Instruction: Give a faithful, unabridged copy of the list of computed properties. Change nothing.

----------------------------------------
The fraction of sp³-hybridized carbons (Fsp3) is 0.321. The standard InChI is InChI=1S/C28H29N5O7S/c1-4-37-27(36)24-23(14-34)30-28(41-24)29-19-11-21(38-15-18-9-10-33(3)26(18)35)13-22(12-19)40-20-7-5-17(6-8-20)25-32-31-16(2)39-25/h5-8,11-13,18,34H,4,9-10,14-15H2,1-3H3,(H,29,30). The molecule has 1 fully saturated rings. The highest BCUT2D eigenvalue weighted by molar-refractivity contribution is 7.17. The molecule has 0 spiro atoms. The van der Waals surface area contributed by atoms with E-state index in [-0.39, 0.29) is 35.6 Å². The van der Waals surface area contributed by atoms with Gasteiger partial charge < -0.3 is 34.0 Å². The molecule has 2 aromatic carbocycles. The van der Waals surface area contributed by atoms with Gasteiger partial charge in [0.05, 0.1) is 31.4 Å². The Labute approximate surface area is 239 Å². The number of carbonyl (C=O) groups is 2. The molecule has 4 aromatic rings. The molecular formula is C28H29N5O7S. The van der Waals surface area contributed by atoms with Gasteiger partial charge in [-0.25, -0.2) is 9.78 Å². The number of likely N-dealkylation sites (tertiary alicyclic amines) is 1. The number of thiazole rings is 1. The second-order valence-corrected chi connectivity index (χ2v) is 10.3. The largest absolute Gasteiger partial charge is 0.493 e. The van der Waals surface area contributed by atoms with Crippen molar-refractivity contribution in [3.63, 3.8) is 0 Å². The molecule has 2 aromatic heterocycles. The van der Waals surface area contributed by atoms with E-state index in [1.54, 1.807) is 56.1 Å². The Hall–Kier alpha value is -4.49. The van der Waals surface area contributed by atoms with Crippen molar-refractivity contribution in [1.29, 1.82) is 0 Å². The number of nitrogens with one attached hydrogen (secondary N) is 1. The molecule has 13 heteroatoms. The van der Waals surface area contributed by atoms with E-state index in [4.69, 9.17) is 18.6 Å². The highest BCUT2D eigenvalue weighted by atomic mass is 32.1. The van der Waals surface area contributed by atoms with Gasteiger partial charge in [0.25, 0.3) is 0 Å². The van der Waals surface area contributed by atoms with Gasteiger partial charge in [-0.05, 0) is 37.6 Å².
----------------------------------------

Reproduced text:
The fraction of sp³-hybridized carbons (Fsp3) is 0.321. The standard InChI is InChI=1S/C28H29N5O7S/c1-4-37-27(36)24-23(14-34)30-28(41-24)29-19-11-21(38-15-18-9-10-33(3)26(18)35)13-22(12-19)40-20-7-5-17(6-8-20)25-32-31-16(2)39-25/h5-8,11-13,18,34H,4,9-10,14-15H2,1-3H3,(H,29,30). The molecule has 1 fully saturated rings. The highest BCUT2D eigenvalue weighted by molar-refractivity contribution is 7.17. The molecule has 0 spiro atoms. The van der Waals surface area contributed by atoms with E-state index in [-0.39, 0.29) is 35.6 Å². The van der Waals surface area contributed by atoms with Gasteiger partial charge < -0.3 is 34.0 Å². The molecule has 2 aromatic carbocycles. The van der Waals surface area contributed by atoms with Gasteiger partial charge in [0.05, 0.1) is 31.4 Å². The Labute approximate surface area is 239 Å². The number of carbonyl (C=O) groups is 2. The molecule has 4 aromatic rings. The molecular formula is C28H29N5O7S. The van der Waals surface area contributed by atoms with Gasteiger partial charge in [-0.25, -0.2) is 9.78 Å². The number of likely N-dealkylation sites (tertiary alicyclic amines) is 1. The number of thiazole rings is 1. The second-order valence-corrected chi connectivity index (χ2v) is 10.3. The largest absolute Gasteiger partial charge is 0.493 e. The van der Waals surface area contributed by atoms with Crippen molar-refractivity contribution in [3.63, 3.8) is 0 Å². The molecule has 2 aromatic heterocycles. The van der Waals surface area contributed by atoms with E-state index in [1.54, 1.807) is 56.1 Å². The Hall–Kier alpha value is -4.49. The van der Waals surface area contributed by atoms with Crippen molar-refractivity contribution in [1.29, 1.82) is 0 Å². The number of nitrogens with one attached hydrogen (secondary N) is 1. The molecule has 13 heteroatoms. The van der Waals surface area contributed by atoms with E-state index in [4.69, 9.17) is 18.6 Å². The highest BCUT2D eigenvalue weighted by atomic mass is 32.1. The van der Waals surface area contributed by atoms with Gasteiger partial charge in [0.25, 0.3) is 0 Å². The van der Waals surface area contributed by atoms with Gasteiger partial charge in [-0.05, 0) is 37.6 Å².